Sunday, February 10, 2008


February 10,2008

Duplicity in Friendship

Only in politics would a candidate insult another's integrity and then make friends later on as if nothing had happened. Only in politics would the aggrieved candidate accept such a friendship. We know that both men, in spite of their contrived harmony, will be talking about one another behind their backs all during the campaign. If these political opponents simply disagreed on their various approaches to social and political problems then that would be one thing but as soon as one contender slips in the polls then his inclination is to attack his adversary on a personal level in order to regain the advantage or to "level the playing field" as those in the know like to put it. To seek an example of your opponent's stupidity or dishonesty or insincerity and hold it up to public scrutiny is quite enough to shake the foundations of real friendship. In fact politics is the antithesis of friendship.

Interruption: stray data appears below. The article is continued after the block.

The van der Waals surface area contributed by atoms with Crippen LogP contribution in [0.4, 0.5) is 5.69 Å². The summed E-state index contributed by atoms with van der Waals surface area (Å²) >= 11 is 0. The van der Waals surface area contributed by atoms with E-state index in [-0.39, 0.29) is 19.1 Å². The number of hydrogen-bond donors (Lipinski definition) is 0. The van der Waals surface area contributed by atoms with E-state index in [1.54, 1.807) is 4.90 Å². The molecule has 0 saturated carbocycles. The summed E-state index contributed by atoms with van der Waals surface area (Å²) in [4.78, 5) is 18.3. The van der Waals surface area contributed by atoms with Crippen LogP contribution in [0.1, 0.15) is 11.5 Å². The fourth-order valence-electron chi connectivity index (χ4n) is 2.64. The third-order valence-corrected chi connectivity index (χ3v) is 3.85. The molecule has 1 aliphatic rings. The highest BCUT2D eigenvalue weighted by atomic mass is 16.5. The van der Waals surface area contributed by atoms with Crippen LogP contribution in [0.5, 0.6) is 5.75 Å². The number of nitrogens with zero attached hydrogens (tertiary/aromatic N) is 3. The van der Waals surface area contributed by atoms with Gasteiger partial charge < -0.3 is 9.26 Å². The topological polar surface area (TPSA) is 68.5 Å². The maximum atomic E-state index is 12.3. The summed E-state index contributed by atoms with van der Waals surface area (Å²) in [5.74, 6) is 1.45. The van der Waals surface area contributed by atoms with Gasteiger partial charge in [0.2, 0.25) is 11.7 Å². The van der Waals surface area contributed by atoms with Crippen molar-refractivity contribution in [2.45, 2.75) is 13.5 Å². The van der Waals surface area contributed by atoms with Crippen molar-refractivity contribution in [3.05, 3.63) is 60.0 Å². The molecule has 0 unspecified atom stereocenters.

Politicians are right at home with duplicity. Remember the campaign of George Bush Sr. in the 1980 presidential race with Ronald Reagan? Bush attacked Reagan relentlessly, setting himself a gulf apart from Reagan's " voodoo economics" and then, upon losing the nomination to his opponent and accepting Reagan's vice presidential offer, Bush repudiated every issue he had campaigned on and embraced Reagan's "trickle down economics" as if it had always been dear to his own heart. It was one of the most transparent political sellouts in American history. Who would believe Bush after that display of insincerity?